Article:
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Advanced Yoga Practices
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Note: For the complete lessons, with additions, see the AYP Easy Lessons for Ecstatic Living Books.

Lesson 425 Urgent Bhakti and Overdoing

From: Yogani
Date: August 12, 2010

New Members: It is recommended you read from the beginning of the web archive, as previous lessons are prerequisite to this one. The first lesson is, "Why This Discussion?"



Q: I am starting to feel that my path has become all about self-pacing. After two-and-a-half years with the practices, I am experiencing big ups and downs on my path. Over and over again, I am filled with bhakti that leads to overdoing in practices. Then I overload, and am cutting back on practices until the next cycle, and so on. There has been a lot of self-judgment and suffering around this. It has been difficult with surging bhakti for divine union like mine, combined with the powerful AYP system, and other practices I have pursued along the way. Im not sure where to go from here. I am desperate for God, but am having great difficulty traveling this rough road. I also have a desire to serve others, but do not see how that can happen under the present circumstances.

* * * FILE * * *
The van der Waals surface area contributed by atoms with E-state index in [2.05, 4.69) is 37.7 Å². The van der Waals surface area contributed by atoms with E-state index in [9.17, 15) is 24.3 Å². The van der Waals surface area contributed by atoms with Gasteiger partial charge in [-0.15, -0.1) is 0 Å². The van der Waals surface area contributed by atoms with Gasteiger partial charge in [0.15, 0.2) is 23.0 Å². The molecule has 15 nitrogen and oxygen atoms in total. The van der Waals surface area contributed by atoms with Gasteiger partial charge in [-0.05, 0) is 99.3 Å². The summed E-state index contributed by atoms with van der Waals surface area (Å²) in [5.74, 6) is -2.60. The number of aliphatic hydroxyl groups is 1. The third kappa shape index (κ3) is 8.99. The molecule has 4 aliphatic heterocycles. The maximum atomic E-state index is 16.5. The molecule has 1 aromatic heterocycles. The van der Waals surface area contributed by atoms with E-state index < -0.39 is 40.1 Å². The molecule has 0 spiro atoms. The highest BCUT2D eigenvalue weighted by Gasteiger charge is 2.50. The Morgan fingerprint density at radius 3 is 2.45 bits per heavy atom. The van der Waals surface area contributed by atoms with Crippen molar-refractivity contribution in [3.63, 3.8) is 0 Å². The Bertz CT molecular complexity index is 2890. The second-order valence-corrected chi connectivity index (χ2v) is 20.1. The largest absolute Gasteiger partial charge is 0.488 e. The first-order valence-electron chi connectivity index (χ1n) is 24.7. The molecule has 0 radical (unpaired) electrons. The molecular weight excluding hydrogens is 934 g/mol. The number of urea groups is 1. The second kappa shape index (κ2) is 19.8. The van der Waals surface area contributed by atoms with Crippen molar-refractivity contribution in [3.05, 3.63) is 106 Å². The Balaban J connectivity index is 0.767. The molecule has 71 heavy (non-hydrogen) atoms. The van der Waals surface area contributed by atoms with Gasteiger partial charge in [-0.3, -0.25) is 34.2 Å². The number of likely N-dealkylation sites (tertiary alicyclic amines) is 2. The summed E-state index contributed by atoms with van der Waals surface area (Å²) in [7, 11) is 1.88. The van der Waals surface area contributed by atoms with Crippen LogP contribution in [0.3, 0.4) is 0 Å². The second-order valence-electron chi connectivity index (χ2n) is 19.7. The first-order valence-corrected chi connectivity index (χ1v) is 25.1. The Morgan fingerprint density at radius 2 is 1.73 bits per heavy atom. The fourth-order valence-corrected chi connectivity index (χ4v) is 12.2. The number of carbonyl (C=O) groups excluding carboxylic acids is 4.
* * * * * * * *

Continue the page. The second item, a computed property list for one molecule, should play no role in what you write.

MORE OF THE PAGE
A: The more advanced we become, the more important self-pacing becomes, for the very reasons you are describing. With the rise of inner silence and the awakening of ecstatic conductivity (kundalini), the more intense our desire for union will become. This rise of urgent bhakti is both a cause and effect in practices. It is up to us to regulate our conduct in relation to practices, our bhakti, and life in general, so as to keep in balance. In this, we should always keep in mind the potential delayed effects that can come when diving into intense periods of practice. Throwing caution to the wind in such situations is what can lead to the cycle of energetic and emotional ups and downs you are describing.

The key is to chart a course in the middle, between the highs and lows. Not always easy for most of us until we are further along in spiritual experience. Two or three years is a very short time in practices. Aim for 5-10 years of stable practice, combined with a normal life (whatever that is for you), and then results can be much smoother and more reliable. Reduce short term expectations, and all will be better. There is nothing to do except what is in front of us right now.

It isn't about following impulsive urges to jump into more and more practices. This is a form of automatic yoga that does not necessarily lead to more progress. If we make stable practice the priority on our path, what we need to be doing next will happen safely and automatically. Ultimately, we are not the doers. Inner silence is. In abiding inner silence, our dharma (most evolutionary path) becomes clear. This doesn't mean we should not look before we leap. Common sense and a measured approach are our best friends on the path, especially when we are becoming more advanced.

Regarding serving others, we have to take care of ourselves before we can take care of others. On the other hand, sometimes it can work the other way around, and be grounding. Sometimes by taking care of others we can take care of ourselves. Only you can know in your particular circumstances.